Wraith here with another FoW topic for your viewing and discussion pleasure. This week, we’ll look at the changes to the Soviet Hens and Chicks special rule brought on by the release of Red Bear and its impact on the game.
Throughout World War II, Soviet tank crews suffered from numerous pitfalls. While their equipment was good, many Soviet tank crews went into combat with only basic training and only a few days of classroom instruction. Combined with the poor internal layout of most Soviet tanks and the lack of radios, and Soviet tank units had a difficult time of coordination in combat. This lack of coordination is represented by the Hens and Chicks special rule for Soviet tank companies, to give the overall feeling that Soviet tank units could either move forward or shoot well, but not do both effectively at the same time.
In the original version of Hens and Chicks, if any Soviet tank or transport team in a tank company moved more than 6″ in the Movement Step, none of the tank or transport teams in the company could shoot in the Shooting Step. This meant that if one tank moved 6.01″ and the rest remained stationary, then the whole unit could not shoot at all. As a result, Soviet tank players had two basic choices: move closer to the enemy or stay back and engage at long range. The old version of the rule forced Soviet tank players to prioritize between moving a little (or not at all), but still being able to shoot, or move their full distance (or At the Double) and not be able to shoot. To offset this inherent penalty, Soviet tanks were relatively cheaper than those of other armies, meaning that you got a lot of tanks that could either move or shoot, but not both. This led to Soviet players to either rush enemy lines, sending their hordes of tanks forward, hoping some would survive the enemy’s shooting to be able to return fire or sit back and engage in a long range gunnery duel, using their large number of shots to inflict casualties before advancing.
While both tactics were viable, they generally suffered from the fact that nearly every Soviet tank unit has a Trained skill rating. This makes them easier to hit, even at range, making a long range duel a losing proposition most of the time. At the same time, if they tried to valiantly charge forward, they were generally butchered just as valiantly.
Enter the new Red Bear book and with it, a new version of the Hens and Chicks special rule. This new version of the rule still captures the ‘if one moves, all move’ aspect of the old rule but offers more tactical flexibility. With the new rule, if the Platoon Command team moves during the Movement Step, than all tank and transport teams in the unit must move as well. But if the Platoon Command team does not move, then only the teams that were Out of Command have to move. Any vehicle that moved adds a +1 to the score needed to hit, but can still shoot.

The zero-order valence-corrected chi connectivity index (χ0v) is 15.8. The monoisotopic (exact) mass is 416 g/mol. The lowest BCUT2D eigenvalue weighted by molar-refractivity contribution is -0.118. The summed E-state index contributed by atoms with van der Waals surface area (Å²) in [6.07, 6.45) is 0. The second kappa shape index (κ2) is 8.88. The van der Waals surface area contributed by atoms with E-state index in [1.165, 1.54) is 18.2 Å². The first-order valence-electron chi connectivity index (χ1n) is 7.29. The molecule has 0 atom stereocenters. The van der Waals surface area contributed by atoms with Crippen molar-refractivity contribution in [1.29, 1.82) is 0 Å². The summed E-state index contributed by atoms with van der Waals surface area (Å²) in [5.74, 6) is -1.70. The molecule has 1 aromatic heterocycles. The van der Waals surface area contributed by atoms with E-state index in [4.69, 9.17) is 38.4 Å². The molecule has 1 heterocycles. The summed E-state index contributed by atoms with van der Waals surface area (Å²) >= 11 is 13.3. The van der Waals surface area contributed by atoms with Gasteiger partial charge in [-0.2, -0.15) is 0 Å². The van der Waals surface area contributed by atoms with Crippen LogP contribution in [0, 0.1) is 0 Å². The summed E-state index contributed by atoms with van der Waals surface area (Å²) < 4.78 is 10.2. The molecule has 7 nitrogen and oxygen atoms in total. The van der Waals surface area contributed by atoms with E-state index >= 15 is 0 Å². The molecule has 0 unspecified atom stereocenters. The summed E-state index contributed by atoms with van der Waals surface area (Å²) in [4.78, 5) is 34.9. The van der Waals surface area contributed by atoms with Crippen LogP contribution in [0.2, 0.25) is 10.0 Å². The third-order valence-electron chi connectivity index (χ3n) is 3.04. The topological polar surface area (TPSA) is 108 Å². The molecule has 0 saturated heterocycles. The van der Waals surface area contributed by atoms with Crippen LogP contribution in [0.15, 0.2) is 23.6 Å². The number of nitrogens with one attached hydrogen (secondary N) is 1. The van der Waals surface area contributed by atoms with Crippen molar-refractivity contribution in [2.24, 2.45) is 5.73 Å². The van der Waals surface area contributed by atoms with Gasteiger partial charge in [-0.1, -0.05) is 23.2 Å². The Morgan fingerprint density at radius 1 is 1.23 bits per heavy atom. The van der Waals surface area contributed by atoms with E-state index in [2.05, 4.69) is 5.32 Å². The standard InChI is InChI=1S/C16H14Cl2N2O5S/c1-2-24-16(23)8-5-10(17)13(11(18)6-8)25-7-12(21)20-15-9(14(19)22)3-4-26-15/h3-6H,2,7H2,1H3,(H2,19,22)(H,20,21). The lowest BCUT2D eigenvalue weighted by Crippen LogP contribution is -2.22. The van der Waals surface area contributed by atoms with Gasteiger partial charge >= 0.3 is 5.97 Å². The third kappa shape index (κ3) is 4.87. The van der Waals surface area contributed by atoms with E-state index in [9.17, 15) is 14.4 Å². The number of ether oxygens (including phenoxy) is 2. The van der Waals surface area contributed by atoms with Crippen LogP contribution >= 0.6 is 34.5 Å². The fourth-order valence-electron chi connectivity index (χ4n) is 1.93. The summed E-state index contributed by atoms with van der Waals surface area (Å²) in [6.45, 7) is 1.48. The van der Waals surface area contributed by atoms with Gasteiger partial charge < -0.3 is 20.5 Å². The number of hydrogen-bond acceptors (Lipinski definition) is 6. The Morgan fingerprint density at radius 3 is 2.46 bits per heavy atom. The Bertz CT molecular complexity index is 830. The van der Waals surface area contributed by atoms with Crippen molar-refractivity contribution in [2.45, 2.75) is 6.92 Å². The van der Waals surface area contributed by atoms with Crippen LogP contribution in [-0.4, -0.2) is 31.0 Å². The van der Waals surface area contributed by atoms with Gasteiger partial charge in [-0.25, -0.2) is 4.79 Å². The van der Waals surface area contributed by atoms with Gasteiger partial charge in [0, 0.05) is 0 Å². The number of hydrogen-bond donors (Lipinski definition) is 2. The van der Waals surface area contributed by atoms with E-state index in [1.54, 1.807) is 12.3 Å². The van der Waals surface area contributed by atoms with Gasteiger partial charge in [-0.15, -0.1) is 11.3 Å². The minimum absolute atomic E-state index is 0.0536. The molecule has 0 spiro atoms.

While still suffering a penalty to shooting, the new rule offers a great deal more choices and on-table flexibility for a Soviet player. Under the revised rule, Soviet tank units can advance across the board and still shoot, potentially causing casualties while still closing the range to their opponents. This has made Soviet tanks much more effective, because they are no longer forced to choose between moving or shooting. Instead, they can be used like the tank forces of any other army, bringing Soviet tanks back into the tier of forces to be reckoned with. Commensurate with this new ability, Soviet tanks are now slightly more expensive point wise, meaning you will see less on the table, but those that are there will be that much more effective and easier to use.
This change to the Hens and Chicks special rule has caused a paradigm shift when facing Soviet tank units. Players who are used to dealing with a two-dimensional force have had to adapt to the new way Soviet tanks operate on the table. Overall, the reaction in my local group to the change has been positive, with both Soviet player and non-Soviet players seeing the new rule as a positive step in making Soviet forces more effective on the table top while still catching their historical feel.
What has the reaction to the revised Hens and Chicks rule been in your area? Has it been a step in the right direction or did it miss the mark?